Democrats successfully filibustered, for the second time, a bill Thursday that would have strengthened U.S. relationships in the Middle East while punishing the anti-Israel boycott movement.
The lawmakers are demanding their Republican colleagues first vote to reopen the government before proceeding to any other business, saying furloughed government workers should come before foreign policy.
But some Republicans said the vote smacked of anti-Semitism.
“This week Senate Dems voted against supporting Israel and sanctioning Syria because of the unrelated shutdown and their own party’s rising anti-Semitism. Neither reason is acceptable,” tweeted Sen. Kevin Cramer, North Dakota Republican.
The vote left Republicans seven shy of the 60 vote threshold needed to proceed with the legislation. They also fell short earlier this week when the bill first came up for a vote on Tuesday.
Sen. Ben Cardin, Maryland Democrat, along with some of his colleagues, had demanded Majority Leader Mitch McConnell first take up a series of bills that would fund some of the government agencies that were previously agreed upon by both parties prior to the president’s shutdown over his border wall.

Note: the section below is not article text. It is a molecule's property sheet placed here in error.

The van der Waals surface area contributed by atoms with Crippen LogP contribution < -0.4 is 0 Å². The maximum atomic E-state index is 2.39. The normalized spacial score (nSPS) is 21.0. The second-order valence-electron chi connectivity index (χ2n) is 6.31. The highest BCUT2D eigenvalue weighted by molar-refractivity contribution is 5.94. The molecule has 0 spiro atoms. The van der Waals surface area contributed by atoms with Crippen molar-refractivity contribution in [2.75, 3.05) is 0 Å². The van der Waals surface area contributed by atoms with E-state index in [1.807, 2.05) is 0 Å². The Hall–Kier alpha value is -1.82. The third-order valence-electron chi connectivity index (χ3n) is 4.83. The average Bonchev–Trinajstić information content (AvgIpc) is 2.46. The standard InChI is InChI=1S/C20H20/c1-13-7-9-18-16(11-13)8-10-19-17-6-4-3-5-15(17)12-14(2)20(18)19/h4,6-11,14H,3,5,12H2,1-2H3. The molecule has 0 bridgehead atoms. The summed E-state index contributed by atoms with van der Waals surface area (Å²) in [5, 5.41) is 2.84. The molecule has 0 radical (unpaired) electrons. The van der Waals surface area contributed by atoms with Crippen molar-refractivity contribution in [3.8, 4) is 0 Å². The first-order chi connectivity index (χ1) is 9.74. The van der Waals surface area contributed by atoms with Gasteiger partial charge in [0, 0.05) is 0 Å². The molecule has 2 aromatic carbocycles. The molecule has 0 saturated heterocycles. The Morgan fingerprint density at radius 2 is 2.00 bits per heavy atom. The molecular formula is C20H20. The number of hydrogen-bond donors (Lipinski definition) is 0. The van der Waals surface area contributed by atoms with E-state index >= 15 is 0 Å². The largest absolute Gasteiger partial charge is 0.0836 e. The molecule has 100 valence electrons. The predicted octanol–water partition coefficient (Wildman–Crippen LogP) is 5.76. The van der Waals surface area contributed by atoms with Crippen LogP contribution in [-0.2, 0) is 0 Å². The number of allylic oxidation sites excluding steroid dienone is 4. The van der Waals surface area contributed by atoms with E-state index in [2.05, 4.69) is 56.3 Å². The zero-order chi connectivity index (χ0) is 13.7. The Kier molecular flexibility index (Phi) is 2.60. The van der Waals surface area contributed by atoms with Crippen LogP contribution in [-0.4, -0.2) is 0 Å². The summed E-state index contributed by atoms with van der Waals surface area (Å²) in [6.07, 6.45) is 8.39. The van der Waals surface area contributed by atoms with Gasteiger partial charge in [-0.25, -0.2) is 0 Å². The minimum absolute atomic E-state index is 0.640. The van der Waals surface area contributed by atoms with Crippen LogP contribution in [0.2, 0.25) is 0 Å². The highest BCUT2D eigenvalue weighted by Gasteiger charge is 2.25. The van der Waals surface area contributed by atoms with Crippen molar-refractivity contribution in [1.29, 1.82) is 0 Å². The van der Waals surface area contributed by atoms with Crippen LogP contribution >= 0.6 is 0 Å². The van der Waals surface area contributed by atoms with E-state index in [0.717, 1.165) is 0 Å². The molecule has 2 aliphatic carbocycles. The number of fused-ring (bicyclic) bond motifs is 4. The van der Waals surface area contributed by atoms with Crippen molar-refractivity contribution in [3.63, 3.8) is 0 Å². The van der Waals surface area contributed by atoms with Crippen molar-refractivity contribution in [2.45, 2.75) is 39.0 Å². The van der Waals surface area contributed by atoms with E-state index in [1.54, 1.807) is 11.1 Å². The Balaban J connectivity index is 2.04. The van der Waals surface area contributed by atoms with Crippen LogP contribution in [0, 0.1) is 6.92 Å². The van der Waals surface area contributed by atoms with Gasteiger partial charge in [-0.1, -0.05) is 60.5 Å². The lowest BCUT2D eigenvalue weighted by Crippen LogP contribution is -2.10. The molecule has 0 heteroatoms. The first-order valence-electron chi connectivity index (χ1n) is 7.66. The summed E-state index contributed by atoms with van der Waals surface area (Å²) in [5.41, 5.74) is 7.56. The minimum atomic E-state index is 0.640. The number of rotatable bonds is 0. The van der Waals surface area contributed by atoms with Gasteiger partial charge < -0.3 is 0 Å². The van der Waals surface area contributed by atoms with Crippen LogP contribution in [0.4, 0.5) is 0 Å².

But Mr. McConnell plowed ahead, saying Democrats are trying to also shutdown the Senate.
“We could assume the Democrats will try to get votes on other matters during the government shutdown — just not the Israel issue,” Mr. McConnell said.
Senate Minority Leader Charles E. Schumer said it’s up to Mr. McConnell to get the ball rolling.
“The Democratic position is very simple: let’s separate our disagreements over border security from the government shutdown. Reopen all the government agencies unrelated to border security and let’s continue to work to resolve our differences,” the New York Democrat said.
The bill, sponsored by Sen. Marco Rubio, Florida Republican, firmed up military cooperation with Jordan, provide humanitarian assistance to allies in the Middle East struggling with the fallout of the Syrian civil war, and authorized billions of dollars in security assistance and transfer of precision weapons to Israel.
But the most controversial part is a section authorizing state and local governments to refuse to do business with companies that boycott Israel or Israeli-linked corporations to protest the country’s occupation of Palestinian territory.
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